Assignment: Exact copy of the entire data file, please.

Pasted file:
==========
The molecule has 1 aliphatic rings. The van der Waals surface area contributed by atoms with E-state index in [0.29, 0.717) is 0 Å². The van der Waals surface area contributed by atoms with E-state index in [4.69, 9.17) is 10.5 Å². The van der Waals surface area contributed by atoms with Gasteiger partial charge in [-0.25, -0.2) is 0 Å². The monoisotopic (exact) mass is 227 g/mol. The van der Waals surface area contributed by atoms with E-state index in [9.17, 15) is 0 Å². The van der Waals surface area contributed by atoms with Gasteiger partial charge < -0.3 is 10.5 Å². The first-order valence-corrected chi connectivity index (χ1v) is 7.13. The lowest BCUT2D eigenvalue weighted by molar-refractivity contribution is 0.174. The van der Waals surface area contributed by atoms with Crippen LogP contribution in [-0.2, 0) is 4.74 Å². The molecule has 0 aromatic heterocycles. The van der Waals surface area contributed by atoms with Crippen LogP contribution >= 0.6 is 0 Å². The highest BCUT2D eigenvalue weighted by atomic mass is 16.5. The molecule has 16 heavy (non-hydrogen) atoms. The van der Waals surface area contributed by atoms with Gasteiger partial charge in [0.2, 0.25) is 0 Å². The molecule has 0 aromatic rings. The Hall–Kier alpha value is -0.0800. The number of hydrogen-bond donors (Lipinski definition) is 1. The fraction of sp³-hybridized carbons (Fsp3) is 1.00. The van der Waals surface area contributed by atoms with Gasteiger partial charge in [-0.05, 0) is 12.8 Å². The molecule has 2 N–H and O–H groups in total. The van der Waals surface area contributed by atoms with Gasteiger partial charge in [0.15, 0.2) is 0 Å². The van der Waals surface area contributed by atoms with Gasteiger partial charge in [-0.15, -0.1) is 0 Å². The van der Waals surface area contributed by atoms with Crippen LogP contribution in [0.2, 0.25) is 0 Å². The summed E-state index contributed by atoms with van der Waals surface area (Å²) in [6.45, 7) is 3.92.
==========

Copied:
The molecule has 1 aliphatic rings. The van der Waals surface area contributed by atoms with E-state index in [0.29, 0.717) is 0 Å². The van der Waals surface area contributed by atoms with E-state index in [4.69, 9.17) is 10.5 Å². The van der Waals surface area contributed by atoms with Gasteiger partial charge in [-0.25, -0.2) is 0 Å². The monoisotopic (exact) mass is 227 g/mol. The van der Waals surface area contributed by atoms with E-state index in [9.17, 15) is 0 Å². The van der Waals surface area contributed by atoms with Gasteiger partial charge < -0.3 is 10.5 Å². The first-order valence-corrected chi connectivity index (χ1v) is 7.13. The lowest BCUT2D eigenvalue weighted by molar-refractivity contribution is 0.174. The van der Waals surface area contributed by atoms with Crippen LogP contribution in [-0.2, 0) is 4.74 Å². The molecule has 0 aromatic heterocycles. The van der Waals surface area contributed by atoms with Crippen LogP contribution >= 0.6 is 0 Å². The highest BCUT2D eigenvalue weighted by atomic mass is 16.5. The molecule has 16 heavy (non-hydrogen) atoms. The van der Waals surface area contributed by atoms with Gasteiger partial charge in [0.2, 0.25) is 0 Å². The molecule has 0 aromatic rings. The Hall–Kier alpha value is -0.0800. The number of hydrogen-bond donors (Lipinski definition) is 1. The fraction of sp³-hybridized carbons (Fsp3) is 1.00. The van der Waals surface area contributed by atoms with Gasteiger partial charge in [-0.05, 0) is 12.8 Å². The molecule has 2 N–H and O–H groups in total. The van der Waals surface area contributed by atoms with Gasteiger partial charge in [0.15, 0.2) is 0 Å². The van der Waals surface area contributed by atoms with Gasteiger partial charge in [-0.15, -0.1) is 0 Å². The van der Waals surface area contributed by atoms with Crippen LogP contribution in [0.2, 0.25) is 0 Å². The summed E-state index contributed by atoms with van der Waals surface area (Å²) in [6.45, 7) is 3.92.